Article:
Five tips for doing business in India

With an economic partnership agreement expected later this year, it’s important to understand how to do business on the subcontinent.

India has long fought for the attention of Australians obsessed with China. But now Australian business people are increasingly linking up with their Indian counterparts, and trade between the two nations reached almost $15 billion in the 2013-2014 financial year, according to National Australia Bank.

This figure is likely to increase if the Australia-India Comprehensive Economic Cooperation Agreement is concluded this year, as is expected. Here are five things to heed to avoid getting burnt on the subcontinent.

There are differences in the way business is done

It’s easy for Australian business people, especially those who’ve had uncomplicated dealings with Indian-Australians in Australia, to underestimate just how different the Indian mindset is.

“Australians come from an ‘absolutist’ belief system, which presumes once things are agreed on and written down they are settled forever,” says Stephen Manallack, author and director of advisory firm the EastWest Academy.

“Indians have a ‘relativist’ approach, which sees everything as transient and subject to change, so they’re likely to view a contract as a draft document subject to later amendment. This is often a source of major frustration to Western business people but it’s unavoidable so the best way to manage things is to leave lots of time for negotiation and to be responsive to making changes, even after documents are signed.”

You’ll save money but lose time

Wages in India, even for highly qualified workers, are low but that doesn’t mean outsourcing is always a smart move. “Before getting too excited about the cheap labour you need to consider how valuable your own time is,” says Roohbir Singh, the Indian-Australian owner of digital marketing firm the Orange Bicycle Company. “A four-hour job in Australia is going to take 8-12 hours in India and the person doing it will demand a lot more of your time than a local employee.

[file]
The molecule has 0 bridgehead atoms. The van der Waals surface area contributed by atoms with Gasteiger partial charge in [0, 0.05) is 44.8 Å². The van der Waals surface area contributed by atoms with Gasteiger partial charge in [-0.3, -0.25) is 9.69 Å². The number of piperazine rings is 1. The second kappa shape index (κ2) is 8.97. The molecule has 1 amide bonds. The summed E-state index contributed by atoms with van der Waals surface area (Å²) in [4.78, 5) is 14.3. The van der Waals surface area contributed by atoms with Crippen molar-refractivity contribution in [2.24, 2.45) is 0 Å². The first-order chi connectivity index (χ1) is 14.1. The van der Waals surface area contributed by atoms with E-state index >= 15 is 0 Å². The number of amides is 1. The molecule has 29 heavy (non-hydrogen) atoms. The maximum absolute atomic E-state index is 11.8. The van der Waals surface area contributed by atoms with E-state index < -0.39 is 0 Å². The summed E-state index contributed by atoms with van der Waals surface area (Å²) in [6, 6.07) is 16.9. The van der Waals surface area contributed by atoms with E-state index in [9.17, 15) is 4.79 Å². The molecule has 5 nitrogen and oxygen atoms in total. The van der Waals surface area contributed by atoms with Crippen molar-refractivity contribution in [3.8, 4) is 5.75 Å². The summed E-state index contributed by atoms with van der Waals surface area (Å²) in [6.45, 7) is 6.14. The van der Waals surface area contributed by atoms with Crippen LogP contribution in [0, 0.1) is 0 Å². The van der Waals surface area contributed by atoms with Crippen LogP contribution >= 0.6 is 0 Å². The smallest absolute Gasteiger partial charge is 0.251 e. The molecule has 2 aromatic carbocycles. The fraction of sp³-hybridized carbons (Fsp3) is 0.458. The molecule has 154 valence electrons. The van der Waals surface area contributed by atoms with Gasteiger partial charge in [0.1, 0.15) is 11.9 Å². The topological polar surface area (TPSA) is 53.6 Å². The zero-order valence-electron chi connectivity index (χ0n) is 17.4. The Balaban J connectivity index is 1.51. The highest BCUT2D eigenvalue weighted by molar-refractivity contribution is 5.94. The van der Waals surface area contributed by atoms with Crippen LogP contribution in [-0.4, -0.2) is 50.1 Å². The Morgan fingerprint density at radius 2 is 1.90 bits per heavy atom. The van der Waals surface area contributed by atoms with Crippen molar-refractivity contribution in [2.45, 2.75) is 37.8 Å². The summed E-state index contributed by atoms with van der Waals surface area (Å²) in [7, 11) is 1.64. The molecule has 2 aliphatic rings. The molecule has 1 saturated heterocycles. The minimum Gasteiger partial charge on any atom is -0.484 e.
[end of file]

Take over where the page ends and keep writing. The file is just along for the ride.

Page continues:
“If you are going to outsource to India, seek out businesses with good references, give them small jobs to try them out before committing to anything major, and realise you’ll need to be very prescriptive and detailed when outlining the project’s requirements.”

Mark McDonald, co-founder and co-CEO of mobile app and product development company Appster, has had a similar experience. “We opened our Indian office in 2013 and now have 175 staff working there. If I’ve learnt anything from the last couple of years it’s that you can’t just hire a bunch of people remotely and expect great results immediately. You’ve got to spend the time building trust and putting processes in place and, if it’s feasible, have both Indian and Australian managers on site to make sure your company culture remains strong while still being respectful of the local culture.”

Respect authority and hierarchy

“Indians are taught to respect authority and operate within hierarchical structures,” notes Sunil K. Jha, the Indian-Australian owner of cross-cultural business consultancy firm Akiko Business Consultants. “If someone is above you in the hierarchy it’s assumed they deserve to be as a result of them having more experience, intelligence or qualifications, therefore deference is expected.”

Given this corporate caste system, Australian business people need to identify and deal with decision-makers rather than their subordinates. “You can certainly gather information from more junior staff but it’s pointless asking them to sign off anything significant,” says Jha. “Decisions are only ever taken at the top level at Indian businesses so you need to be dealing with the owner or senior management if you’re, for example, negotiating a contract.”

Yes doesn’t necessarily mean yes

“Indian culture encourages providing the polite rather than accurate answer, so your Indian contractors are probably going to keep saying ‘yes’ even if they don’t understand what you’re asking,” says Ambika Malvia, the Indian-Australian founder of Indian foodkit-maker Curry Delights. “You need to actively encourage your Indian contractors to ask you lots of questions in order to make sure they understand your specifications and are getting the work completed in the agreed time frame.”

Chaos is part of the deal

“India is still a developing nation with poor infrastructure. Many of the roads are poor, traffic, especially in crowded cities, can be nightmarish, and internet and mobile phone coverage is patchy,” warns Peter Horsfield, a certified financial planner who works with Australians wanting to invest in India. “Then there’s the diversity of religions – each with their own holidays – regions and classes. If you’re going to head to India you’ve got to be prepared to accommodate all that.”

“Business people who can deal with uncertainty will do well in India, those who want everything to be black and white will struggle,” says Malvia. “You’ve just got to learn to go with the flow. Even if you were born and brought up there, as I was, it’s impossible to ever understand India.”